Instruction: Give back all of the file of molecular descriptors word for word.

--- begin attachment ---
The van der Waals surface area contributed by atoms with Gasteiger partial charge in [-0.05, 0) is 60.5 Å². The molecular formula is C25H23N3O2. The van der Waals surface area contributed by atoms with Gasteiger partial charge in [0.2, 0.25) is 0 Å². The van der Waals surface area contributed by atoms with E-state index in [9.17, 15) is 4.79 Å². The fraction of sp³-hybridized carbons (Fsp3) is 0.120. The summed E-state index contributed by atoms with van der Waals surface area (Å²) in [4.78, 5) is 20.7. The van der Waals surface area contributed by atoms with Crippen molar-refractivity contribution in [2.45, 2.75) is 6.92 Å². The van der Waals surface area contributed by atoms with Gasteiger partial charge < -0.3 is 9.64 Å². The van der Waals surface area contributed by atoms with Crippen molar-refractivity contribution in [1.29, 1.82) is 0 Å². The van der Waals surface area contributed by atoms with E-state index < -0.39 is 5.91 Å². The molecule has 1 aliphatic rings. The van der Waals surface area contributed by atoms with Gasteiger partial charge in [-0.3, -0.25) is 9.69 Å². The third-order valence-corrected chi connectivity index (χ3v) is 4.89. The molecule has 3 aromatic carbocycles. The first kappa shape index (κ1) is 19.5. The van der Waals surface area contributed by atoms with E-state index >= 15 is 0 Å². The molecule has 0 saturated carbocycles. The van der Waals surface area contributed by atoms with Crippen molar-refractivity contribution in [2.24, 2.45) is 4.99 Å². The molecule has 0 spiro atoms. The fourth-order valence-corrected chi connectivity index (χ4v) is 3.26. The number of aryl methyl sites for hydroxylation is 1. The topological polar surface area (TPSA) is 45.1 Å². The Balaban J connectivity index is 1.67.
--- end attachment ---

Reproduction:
The van der Waals surface area contributed by atoms with Gasteiger partial charge in [-0.05, 0) is 60.5 Å². The molecular formula is C25H23N3O2. The van der Waals surface area contributed by atoms with Gasteiger partial charge in [0.2, 0.25) is 0 Å². The van der Waals surface area contributed by atoms with E-state index in [9.17, 15) is 4.79 Å². The fraction of sp³-hybridized carbons (Fsp3) is 0.120. The summed E-state index contributed by atoms with van der Waals surface area (Å²) in [4.78, 5) is 20.7. The van der Waals surface area contributed by atoms with Crippen molar-refractivity contribution in [2.45, 2.75) is 6.92 Å². The van der Waals surface area contributed by atoms with Gasteiger partial charge < -0.3 is 9.64 Å². The van der Waals surface area contributed by atoms with Crippen molar-refractivity contribution in [1.29, 1.82) is 0 Å². The van der Waals surface area contributed by atoms with E-state index < -0.39 is 5.91 Å². The molecule has 1 aliphatic rings. The van der Waals surface area contributed by atoms with Gasteiger partial charge in [-0.3, -0.25) is 9.69 Å². The third-order valence-corrected chi connectivity index (χ3v) is 4.89. The molecule has 3 aromatic carbocycles. The first kappa shape index (κ1) is 19.5. The van der Waals surface area contributed by atoms with E-state index >= 15 is 0 Å². The molecule has 0 saturated carbocycles. The van der Waals surface area contributed by atoms with Crippen molar-refractivity contribution in [2.24, 2.45) is 4.99 Å². The molecule has 0 spiro atoms. The fourth-order valence-corrected chi connectivity index (χ4v) is 3.26. The number of aryl methyl sites for hydroxylation is 1. The topological polar surface area (TPSA) is 45.1 Å². The Balaban J connectivity index is 1.67.